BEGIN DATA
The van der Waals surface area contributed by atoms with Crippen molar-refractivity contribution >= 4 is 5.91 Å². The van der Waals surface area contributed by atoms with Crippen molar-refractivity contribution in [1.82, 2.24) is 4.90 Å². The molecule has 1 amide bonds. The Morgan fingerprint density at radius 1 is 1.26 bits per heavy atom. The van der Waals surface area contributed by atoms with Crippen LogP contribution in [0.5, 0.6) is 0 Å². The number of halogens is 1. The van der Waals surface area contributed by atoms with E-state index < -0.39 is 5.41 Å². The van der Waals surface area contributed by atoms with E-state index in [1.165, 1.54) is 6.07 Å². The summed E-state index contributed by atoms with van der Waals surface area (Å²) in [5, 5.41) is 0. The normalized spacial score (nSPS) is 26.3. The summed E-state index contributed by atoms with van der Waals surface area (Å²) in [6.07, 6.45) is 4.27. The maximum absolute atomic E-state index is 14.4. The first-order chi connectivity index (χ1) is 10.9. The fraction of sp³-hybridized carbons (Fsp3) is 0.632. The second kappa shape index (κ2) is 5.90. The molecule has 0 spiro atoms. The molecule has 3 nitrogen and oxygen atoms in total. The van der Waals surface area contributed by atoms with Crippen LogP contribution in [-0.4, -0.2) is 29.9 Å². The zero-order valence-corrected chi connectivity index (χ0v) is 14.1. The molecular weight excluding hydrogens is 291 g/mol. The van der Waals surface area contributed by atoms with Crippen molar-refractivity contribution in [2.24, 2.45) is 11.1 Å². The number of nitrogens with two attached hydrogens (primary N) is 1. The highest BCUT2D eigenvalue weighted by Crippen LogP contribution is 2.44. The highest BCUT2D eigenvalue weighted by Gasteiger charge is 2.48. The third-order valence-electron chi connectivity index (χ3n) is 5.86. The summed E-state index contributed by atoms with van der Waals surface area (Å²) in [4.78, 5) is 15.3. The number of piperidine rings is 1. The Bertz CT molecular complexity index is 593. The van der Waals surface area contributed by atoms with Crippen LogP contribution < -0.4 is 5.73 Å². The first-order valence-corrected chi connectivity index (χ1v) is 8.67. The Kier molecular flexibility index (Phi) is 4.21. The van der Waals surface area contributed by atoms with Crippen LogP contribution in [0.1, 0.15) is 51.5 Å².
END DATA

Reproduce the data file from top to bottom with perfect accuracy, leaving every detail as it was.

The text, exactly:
The van der Waals surface area contributed by atoms with Crippen molar-refractivity contribution >= 4 is 5.91 Å². The van der Waals surface area contributed by atoms with Crippen molar-refractivity contribution in [1.82, 2.24) is 4.90 Å². The molecule has 1 amide bonds. The Morgan fingerprint density at radius 1 is 1.26 bits per heavy atom. The van der Waals surface area contributed by atoms with Crippen LogP contribution in [0.5, 0.6) is 0 Å². The number of halogens is 1. The van der Waals surface area contributed by atoms with E-state index < -0.39 is 5.41 Å². The van der Waals surface area contributed by atoms with E-state index in [1.165, 1.54) is 6.07 Å². The summed E-state index contributed by atoms with van der Waals surface area (Å²) in [5, 5.41) is 0. The normalized spacial score (nSPS) is 26.3. The summed E-state index contributed by atoms with van der Waals surface area (Å²) in [6.07, 6.45) is 4.27. The maximum absolute atomic E-state index is 14.4. The first-order chi connectivity index (χ1) is 10.9. The fraction of sp³-hybridized carbons (Fsp3) is 0.632. The second kappa shape index (κ2) is 5.90. The molecule has 0 spiro atoms. The molecule has 3 nitrogen and oxygen atoms in total. The van der Waals surface area contributed by atoms with Crippen LogP contribution in [-0.4, -0.2) is 29.9 Å². The zero-order valence-corrected chi connectivity index (χ0v) is 14.1. The molecular weight excluding hydrogens is 291 g/mol. The van der Waals surface area contributed by atoms with Crippen molar-refractivity contribution in [2.24, 2.45) is 11.1 Å². The number of nitrogens with two attached hydrogens (primary N) is 1. The highest BCUT2D eigenvalue weighted by Crippen LogP contribution is 2.44. The highest BCUT2D eigenvalue weighted by Gasteiger charge is 2.48. The third-order valence-electron chi connectivity index (χ3n) is 5.86. The summed E-state index contributed by atoms with van der Waals surface area (Å²) in [4.78, 5) is 15.3. The number of piperidine rings is 1. The Bertz CT molecular complexity index is 593. The van der Waals surface area contributed by atoms with Crippen LogP contribution < -0.4 is 5.73 Å². The first-order valence-corrected chi connectivity index (χ1v) is 8.67. The Kier molecular flexibility index (Phi) is 4.21. The van der Waals surface area contributed by atoms with Crippen LogP contribution in [0.1, 0.15) is 51.5 Å².